March 9, 2020
Oil Price Free Fall that Virus Makes Worse Could
Force Special Session to Keep State in Business
By Mike Hailey
Capitol Inside Editor
A double-whammy blow from plummeting oil prices and the coronavirus could push Texas government to the brink of going broke in a development that could prompt an election-year special session to keep the state budget from sinking in red ink.
Fears of a potential fiscal crisis in Texas are starting to percolate amid the sharpest plunge in oil prices in almost 30 years as a consequence of Saudi Arabia's plans to flood the market with an overabundant supply of crude in the wake of a collapse in OPEC negotiations on a deal with Russia.
The futures price for U.S. benchmark West Texas Intermediate crude was hovering at $32 a barrel on Monday - a 28 percent decline - after falling initially by a third this past weekend to slightly more than $27. The price war that the Saudis triggered in a shocking turn of events sent stocks tanking after a weeklong roller-coaster ride that the spread of the coronavirus had fueled amid concerns of a major recession in the making.
Some analysts are predicting that the price of oil could slump as low as $20 a barrel barring a swift reverse in the Saudi Arabia plans for a significant production boost at a time when demand has dipped as a result of the coronavirus and the dramatic impact it's having on the travel industry and other segments of the economy.
President Donald Trump has been attempting to alleviate concerns by asserting that the coronavirus repercussions have been contained in the United States despite signs here and abroad that suggest the opposite. Trump's most outspoken Texas supporter - Republican Lieutenant Governor Dan Patrick - might not be on the same page with the president amid speculation about a possible postponing of state Senate committee meetings for the time being as a result of the disease that prompted the cancellation of the SXSW film and music festival that was set to get under way in Austin this week.
Texas lawmakers could be forced to return to the Capitol City - however - if oil costs fail to rebound in the fairly near future in a state where the $251 billion two-year budget that they approved last year is based on Comptroller Glenn Hegar's projection of oil selling at $50 a barrel in the first year of the current biennium and $53 in the second.
Hegar, who's also a Republican, had increased the revenue estimate by more than $500 million for the fiscal year that ended in September in the closing stages of the regular legislative session last year despite a warning on the volatility of oil prices in a state that relies significantly on taxes from fossil fuels production.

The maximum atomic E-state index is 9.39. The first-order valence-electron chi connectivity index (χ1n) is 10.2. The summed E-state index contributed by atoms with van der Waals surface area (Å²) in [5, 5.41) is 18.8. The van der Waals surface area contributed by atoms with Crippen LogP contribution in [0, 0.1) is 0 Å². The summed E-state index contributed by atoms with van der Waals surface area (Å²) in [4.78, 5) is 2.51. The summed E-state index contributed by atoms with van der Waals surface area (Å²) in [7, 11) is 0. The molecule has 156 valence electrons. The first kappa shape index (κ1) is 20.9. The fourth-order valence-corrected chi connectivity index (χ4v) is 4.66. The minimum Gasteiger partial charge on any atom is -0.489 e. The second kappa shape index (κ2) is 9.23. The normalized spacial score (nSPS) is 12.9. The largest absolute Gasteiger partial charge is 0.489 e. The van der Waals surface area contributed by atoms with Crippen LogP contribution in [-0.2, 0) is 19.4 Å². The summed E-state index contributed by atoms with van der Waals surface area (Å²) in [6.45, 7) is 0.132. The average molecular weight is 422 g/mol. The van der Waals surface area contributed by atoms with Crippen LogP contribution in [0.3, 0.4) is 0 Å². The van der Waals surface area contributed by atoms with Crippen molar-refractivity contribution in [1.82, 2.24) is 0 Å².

The comptroller could eventually be compelled to slash the estimate of incoming revenues for the current two-year cycle barring a quick turnabout in the cost of crude that the Saudis have the ability to manipulate without apparent regard for an adverse effect on other OPEC nations. The state budget that the Texas House and Senate adopted with Abbott's nod earmarked $126 billion for total spending in fiscal 2020 and $124.7 billion for 2021.
Republican Governor Greg Abbott would have to make the final call on a special session that could be disastrous for the GOP at a time when the Democrats' odds for a Texas House takeover at the polls in November appear to be on the rise in the wake of the Super Tuesday primary election last week. The Democrats have a shot to carry Texas in the presidential race for the first time since Jimmy Carter won here in 1976. A loss here would doom Trump's bid for a second term in a state that he has to win to keep his re-election hopes alive.
A special session could be a nightmare for the ruling Republicans by forcing them to decide between steep budget cuts or higher taxes or both to stop the bleeding brought on by a dramatic oil price fall that would be exacerbated by the coronavirus effect on the economy here.
A steep decline in oil prices would be welcome in some parts of the U.S. by lower electricity and gas bills in the northeast where Trump is based and states with economies that don't depend on oil and gas production to the degree that Texas does.
more to come ...